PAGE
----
People have worked remotely for decades. We used to call it telecommuting, and it happened soon after the rise of the internet. However, in the years since the Covid pandemic, working from home has become the norm in many industries. Almost anyone who can do everything they need to do with a computer has the option to work from home now. In response to this trend, Ohio passed new legislation earlier this year to establish rules about work-related injuries and workers' compensation for people who work out of their homes. These new guidelines went into effect on September 23, 2022.
Specific Criteria Must Be Met for a Work-From-Home Injury to Be Compensable
While it was never easy to get approval for a work injury sustained at home in Ohio, the new law makes the limitations clearer. Specifically, it bars workers from receiving compensation for "an injury or disability sustained by an employee who performs the employee's duties in a work area that is located within the employee's home and that is separate and distinct from the location of the employer" UNLESS these three conditions are met:
- The injury or disability arose out of the worker's employment.
- The injury or disability was caused by a special hazard of the employment activity.
- The injury or disability was sustained in the course of an activity undertaken by the employee for the exclusive benefit of the employer.
According to those who drafted the legislation, it does not actually change Ohio law; it just lays out specific parameters to provide consistency in decision-making across the board. They say the law was necessary to address the increase in workers' comp filings since the Covid pandemic.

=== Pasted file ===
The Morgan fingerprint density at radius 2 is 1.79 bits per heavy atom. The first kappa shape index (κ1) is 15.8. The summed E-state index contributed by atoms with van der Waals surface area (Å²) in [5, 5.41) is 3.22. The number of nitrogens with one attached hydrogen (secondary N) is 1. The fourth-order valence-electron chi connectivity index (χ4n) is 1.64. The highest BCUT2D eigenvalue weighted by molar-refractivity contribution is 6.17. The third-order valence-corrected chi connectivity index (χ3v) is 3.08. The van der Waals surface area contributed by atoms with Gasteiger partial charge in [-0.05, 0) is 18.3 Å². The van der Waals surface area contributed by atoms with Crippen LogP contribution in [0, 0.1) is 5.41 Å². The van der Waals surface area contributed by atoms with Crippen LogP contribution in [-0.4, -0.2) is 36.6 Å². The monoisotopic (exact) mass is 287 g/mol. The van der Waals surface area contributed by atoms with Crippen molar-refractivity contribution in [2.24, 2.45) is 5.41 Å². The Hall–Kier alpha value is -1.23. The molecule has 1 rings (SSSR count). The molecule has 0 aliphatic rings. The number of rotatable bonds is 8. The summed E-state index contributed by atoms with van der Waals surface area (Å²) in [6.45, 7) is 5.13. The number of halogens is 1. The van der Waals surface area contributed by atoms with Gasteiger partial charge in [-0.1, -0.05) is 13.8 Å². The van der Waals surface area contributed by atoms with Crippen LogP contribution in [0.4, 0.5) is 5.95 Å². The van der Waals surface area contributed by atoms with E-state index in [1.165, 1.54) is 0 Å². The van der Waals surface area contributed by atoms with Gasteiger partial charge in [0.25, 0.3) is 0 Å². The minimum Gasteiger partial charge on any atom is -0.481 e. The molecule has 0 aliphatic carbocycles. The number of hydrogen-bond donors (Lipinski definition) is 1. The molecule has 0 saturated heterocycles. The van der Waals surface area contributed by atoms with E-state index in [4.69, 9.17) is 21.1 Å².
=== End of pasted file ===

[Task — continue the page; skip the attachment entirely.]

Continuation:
What Does This Mean in Practical Terms?
Courts in states across the country have reached various contradictory decisions about workers' comp for remote workers injured in their homes. For example, a woman who was attacked by a neighbor while working from home in Tennessee was denied workers' comp, but a New Yorker who was shot while working from home had his claim allowed. There have been multiple workers' comp claims across the country from remote workers who have tripped on pets, with varying outcomes.
The best way to illustrate the new Ohio restrictions is with examples. Lets' say you are working in your home office and get up from your chair to retrieve a work document from your printer. You trip on the chair leg and fall, breaking your ankle. Because you were performing an exclusively work-related activity, the injury should be compensable. However, if you take a break from work to feed your dog and fall down the stairs, this would not be compensable, even if it happened during work hours. If your employer sent you a heavy box of documents to process and you strain your back carrying the box to your home office, this should be compensable. If you slip on ice in your driveway retrieving a personal package during the workday, it would not be covered.
The new legislation will probably not apply to repetitive stress injuries like carpal tunnel syndrome because carpal tunnel is usually handled as an occupational disease, which has separate criteria to meet to establish compensability. However, if you spend your day at a computer—whether it is in a home office or not—and you suffer a disability because of it, you should qualify for workers' comp.
Get Help From Monast Law Office
With over 30 years of experience as a workers' comp attorney in Ohio, I have helped injured workers understand and comply with many new laws and guidelines. If you think you have a compensable work-from-home injury, contact Monast Law Office to discover how we can help. Learn more by requesting a free copy of our book, The Worker's Guide to Injury Compensation in Ohio, then fill out our online contact form or call our Upper Arlington office at 614-334-4649 to get started.